8 Tips for Better Time Management


There are a ton of jobs to be done on any homestead, without accounting for the repairs, random chicken jail-breaks, and miscellaneous troubles that arise. Keeping your household running on a routine is critical to ensure that your home and property are operating smoothly, allowing you to manage those emergencies easier.

When my husband and I talk about our lifestyle and hobbies, I am always asked “How do you find time for all that?”, like we are some kind of superhuman. While I do believe that if you really want to do something, you’ll make the time to get it done, a lot of it does come down to prioritizing, being organized, and being flexible. Because this has become such a common question, and I really feel that anyone with the proper motivation could do everything we do and more, I came up with a list of my top tips for time management on the homestead.

  • Prioritize your tasks. This may seem obvious, but a lot of people have a hard time prioritizing, or they do it incorrectly. Prioritizing your work doesn’t always mean putting the most important thing first, and doing nothing else until it’s completed. Yes, there are situations where that is absolutely critical, but a lot of the time it’s about evaluating your time and thinking about the order in which things need to be done.
    • For example: Laundry must be done, but it can’t be hung out to dry until it’s been washed. My average load takes about an hour. So while laundry may not be my key focus for the day, I know I have to get the load started early, so I can get the laundry out by a reasonable time in order for it to be dry by the end of the day. This means that I put “starting laundry” at the top of my list. It only take a minute or two to put in the load, and while it’s running I can get to those more important items, knowing my lesser task will be ready for my when I’m done.
    • Same goes for meal prep – if you know you want to make those pork chops for dinner, don’t wait until an hour before dinner to run down to the freeze and get them. Take them out early so they have time to prep, and you aren’t frustrated and rushing when it’s time to cook.
  • Consider external factors. Do you have tasks that are time sensitive? Maybe a local business has peculiar hours, or you need to weed a certain garden bed before the hot sun hits it. Taking into account external factors will help you in your scheduling.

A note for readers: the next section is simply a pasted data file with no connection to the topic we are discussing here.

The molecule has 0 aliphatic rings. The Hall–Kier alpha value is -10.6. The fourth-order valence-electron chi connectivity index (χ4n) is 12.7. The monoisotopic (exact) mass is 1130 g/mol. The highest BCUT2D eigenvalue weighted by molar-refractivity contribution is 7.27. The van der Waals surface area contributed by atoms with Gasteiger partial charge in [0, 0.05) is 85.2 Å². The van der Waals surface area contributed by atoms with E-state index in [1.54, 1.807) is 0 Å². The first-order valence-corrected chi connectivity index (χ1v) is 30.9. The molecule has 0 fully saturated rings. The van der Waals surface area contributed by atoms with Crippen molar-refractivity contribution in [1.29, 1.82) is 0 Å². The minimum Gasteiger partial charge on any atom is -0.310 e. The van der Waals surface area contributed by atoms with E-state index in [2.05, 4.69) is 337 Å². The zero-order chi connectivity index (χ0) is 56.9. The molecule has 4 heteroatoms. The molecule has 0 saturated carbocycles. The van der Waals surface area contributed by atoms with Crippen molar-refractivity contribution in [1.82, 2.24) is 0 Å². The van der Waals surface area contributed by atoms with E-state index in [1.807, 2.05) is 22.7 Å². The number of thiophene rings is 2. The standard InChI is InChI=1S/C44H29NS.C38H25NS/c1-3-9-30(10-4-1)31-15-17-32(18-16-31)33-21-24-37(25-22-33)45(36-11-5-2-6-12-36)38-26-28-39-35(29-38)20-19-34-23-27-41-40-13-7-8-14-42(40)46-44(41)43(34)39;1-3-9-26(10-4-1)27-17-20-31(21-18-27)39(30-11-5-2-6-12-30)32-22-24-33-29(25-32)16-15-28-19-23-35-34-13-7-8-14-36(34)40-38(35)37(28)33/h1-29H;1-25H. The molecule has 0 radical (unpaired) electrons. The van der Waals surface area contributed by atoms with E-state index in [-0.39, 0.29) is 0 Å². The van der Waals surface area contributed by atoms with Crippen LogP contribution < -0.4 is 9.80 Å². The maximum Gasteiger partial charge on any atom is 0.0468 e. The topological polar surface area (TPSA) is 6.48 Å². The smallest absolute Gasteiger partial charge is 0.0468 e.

• Do like-tasks together. Consider doing chores that use the same tools, supplies or are in the same area together. Reducing the amount of time you are running back and forth for things will help you get more done. If weeding that second section of garden space while you’re right next to it will save you a trip later, just do it!
  • Think sustainably. Reduce waste if you can. This borrows a little from my above point as far as supplies go. A huge example for this is water. I have a well, so even though we are far from a drought season this year, we always live conservatively with our well. If I know I need to mop and wash the windows, I’ll do the windows first, and then use the same water to mop the floors, as the windows are never that bad, and the water is still pretty clean. Which brings me to my next bit of advice –
  • Wash down. Don’t sweep and vacuum before you dust. Don’t do jobs that are going to undo the work you just did. Clean your house from the top down, and before you vacuum, sweep or mop, walk away. Allow all the dust, dirt, and whatever else you’ve stirred up into the air, settle back down before you clean the floors. This ensures you get the cleanest finish.
  • Set yourself up right. If you can do something now that will help you out later, do it. Take that extra minute to put something away in the right spot, or to cut those extra veggies for your dinner prep while you’re making lunch, etc. One big area where I see people fail here is when it comes to garden implements and yard tools. “I’ll clean it later” it way too common of a saying. Don’t clean it later, clean it now. If you put it away dirty, chances are you’ll forget about it, and then you have to clean, and possibly even repair your tool when you take it out to use it next. Always put tools away clean, so you are ready to grab-and-go next time.
  • Be flexible. This is important to remember. As wonderful as your plan for the day might be, sometimes things just don’t go that way. Be open to reevaluating your plan to accommodate the new circumstance. Sometimes this means pushing less important items to another day, and other times you can still get everything done with a little bit of gusto and creative thinking.
  • Stay positive. In the end, we choose our lifestyle because we enjoy it. We love working with our hands, making things, carrying for our homes, gardens, livestock, property and families. You only get one chance at this life, so don’t get so caught up in the prioritizing, the work and the chores that you lose sight of the real reason you’re even doing it! At the end of the day, make sure you remember that spending time with family, getting time to relax and do the things you enjoy are two of the biggest priorities we have.

Featured at the Homestead Bloggers Network


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